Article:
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Moving on. Think about movies like Rudy. Did we really care that he was a scrawny goober who dreamed about fulfilling a destiny that was a size too big for him? I mean come on, isn’t that everyone’s story? Nothing wildly original here. But it was the way Angelo Pizzo wrote Rudy’s character that made us love him, made us want to shout “Rudy!” at the top of our lungs. So when he did make it at the end, which we all saw coming, we felt emotion – not because it was a mind blowing event but because we cared for Rudy.

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Another example is John Green’s Paper Towns. Geek guy falls for popular girl – done a million times over, HOWEVER the sarcastic, irreverent voice of the MC and his cohorts keeps you reading. You want to know what impossibly scornful thing will be said next and before long you are deeply vested in weather Margo will speak to Quentin Jacobsen at school tomorrow or not. I’m a 36 year old educated mother of three…AND I WANT TO KNOW! That, my friends, is the power of an unforgettable ending.

A well written twist – not one thrown in at the last minute to fix a bad ending- can be unforgettable.


2. An amazing twist makes for a unforgettable ending. One of my favorite twisted endings is from The Game, starring Micheal Douglas and Sean Pen. The whole time you don’ t know who Nicholas Van Orton can trust. Everyone has turned against him and he can no longer tell the difference between the game and reality. In the end, *spoiler alert*  his brother shoots him and he falls three stories to what should be his death only to find everyone he knows waiting to congratulate him for making it through the game at the bottom, his brother included. They were all in on it and you never knew it the whole time…or I didn’t anyway. A well written twist – not one thrown in at the last minute to fix a bad ending- can be unforgettable.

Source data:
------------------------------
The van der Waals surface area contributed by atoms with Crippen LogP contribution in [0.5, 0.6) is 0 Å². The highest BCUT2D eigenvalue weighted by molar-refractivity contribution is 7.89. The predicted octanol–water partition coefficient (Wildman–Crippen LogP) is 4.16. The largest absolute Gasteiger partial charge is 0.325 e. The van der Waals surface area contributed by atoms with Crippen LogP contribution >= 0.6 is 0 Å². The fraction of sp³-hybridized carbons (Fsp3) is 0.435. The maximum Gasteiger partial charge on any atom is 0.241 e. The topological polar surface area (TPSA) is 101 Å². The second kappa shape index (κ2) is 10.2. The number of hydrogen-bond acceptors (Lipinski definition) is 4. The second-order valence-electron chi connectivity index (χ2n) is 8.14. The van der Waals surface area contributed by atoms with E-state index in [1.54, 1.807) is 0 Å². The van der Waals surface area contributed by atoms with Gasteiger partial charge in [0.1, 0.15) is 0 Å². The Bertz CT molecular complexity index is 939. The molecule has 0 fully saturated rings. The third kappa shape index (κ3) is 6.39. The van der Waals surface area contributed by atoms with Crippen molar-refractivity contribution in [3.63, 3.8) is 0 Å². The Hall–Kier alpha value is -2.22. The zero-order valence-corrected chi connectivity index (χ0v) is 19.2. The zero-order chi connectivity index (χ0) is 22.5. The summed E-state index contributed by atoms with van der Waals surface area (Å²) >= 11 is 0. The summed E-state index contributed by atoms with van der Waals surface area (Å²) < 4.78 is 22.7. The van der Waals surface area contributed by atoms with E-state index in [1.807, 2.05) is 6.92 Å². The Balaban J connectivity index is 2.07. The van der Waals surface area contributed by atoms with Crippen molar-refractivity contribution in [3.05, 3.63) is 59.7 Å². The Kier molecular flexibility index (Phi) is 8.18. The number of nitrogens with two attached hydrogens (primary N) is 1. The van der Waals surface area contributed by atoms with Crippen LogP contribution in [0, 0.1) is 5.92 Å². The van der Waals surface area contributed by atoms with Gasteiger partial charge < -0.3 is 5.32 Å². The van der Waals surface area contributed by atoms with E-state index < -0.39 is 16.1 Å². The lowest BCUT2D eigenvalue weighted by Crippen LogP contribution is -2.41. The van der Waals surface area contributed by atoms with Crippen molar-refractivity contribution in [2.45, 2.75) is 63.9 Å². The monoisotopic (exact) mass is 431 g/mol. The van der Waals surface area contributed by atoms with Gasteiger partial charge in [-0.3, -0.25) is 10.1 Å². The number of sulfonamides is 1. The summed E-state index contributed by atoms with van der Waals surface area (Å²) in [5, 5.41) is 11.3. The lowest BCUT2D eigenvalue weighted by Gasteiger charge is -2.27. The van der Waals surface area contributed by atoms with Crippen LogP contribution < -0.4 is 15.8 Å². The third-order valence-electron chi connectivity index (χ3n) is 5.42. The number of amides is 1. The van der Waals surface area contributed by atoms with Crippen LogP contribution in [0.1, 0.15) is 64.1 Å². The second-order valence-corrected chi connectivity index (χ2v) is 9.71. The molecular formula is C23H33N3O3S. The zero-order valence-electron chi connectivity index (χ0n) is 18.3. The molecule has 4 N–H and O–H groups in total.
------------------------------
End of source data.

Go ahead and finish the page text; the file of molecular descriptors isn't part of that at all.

We love to see the Wicked Witch of the West shout, “I’m melting! I’m melting!”

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3. Another element that makes for an unforgettable ending is when you are dying to see the villain get theirs. A well developed antagonist can drive your story all the way to the end. Making your reader love to hate the enemy can cause them to hold onto the last drop just to see the villain get what is coming to them. Make it count! Think about it. We love to see the Wicked Witch of the West shout “I’m melting! I’m melting!” It never gets old.

If cupid’s arrow has wedged itself into your heart for the main characters of a story, what happens to them in the end will hold more weight for you.


4. And finally, a romance that makes you fall in love all over again can sear an ending into your mind in a way that makes it unforgettable. When two people have that extra special connection you want to fight for it, because it’s rare. A well written romance can be the momentum for a plot. If cupid’s arrow has wedged itself into your heart for the main characters of a story, what happens to them in the end will hold more weight for you. Look at endings of classic or popular love stories to see how they worked for other successful writers. Scarlet’s ending wasn’t the sweetest in Gone with the Wind but we all gave a darn. And what about The Notebook? Didn’t it rip our hearts out on a Saturday night right before Easter service? And you cried so hard your eyes swelled shut for church the next morning? No? Just me? All right then. And folks keep your boos and hisses to yourself; book and movie sales say it all. The Twilight series had a grip on our culture for a significant amount of time and left its mark on the Young Adult genre so don’t overlook the ending.

So…what about you? What are some of your favorite endings that you, or I – I’m not ashamed to be selfish here – could be inspired by? Do tell.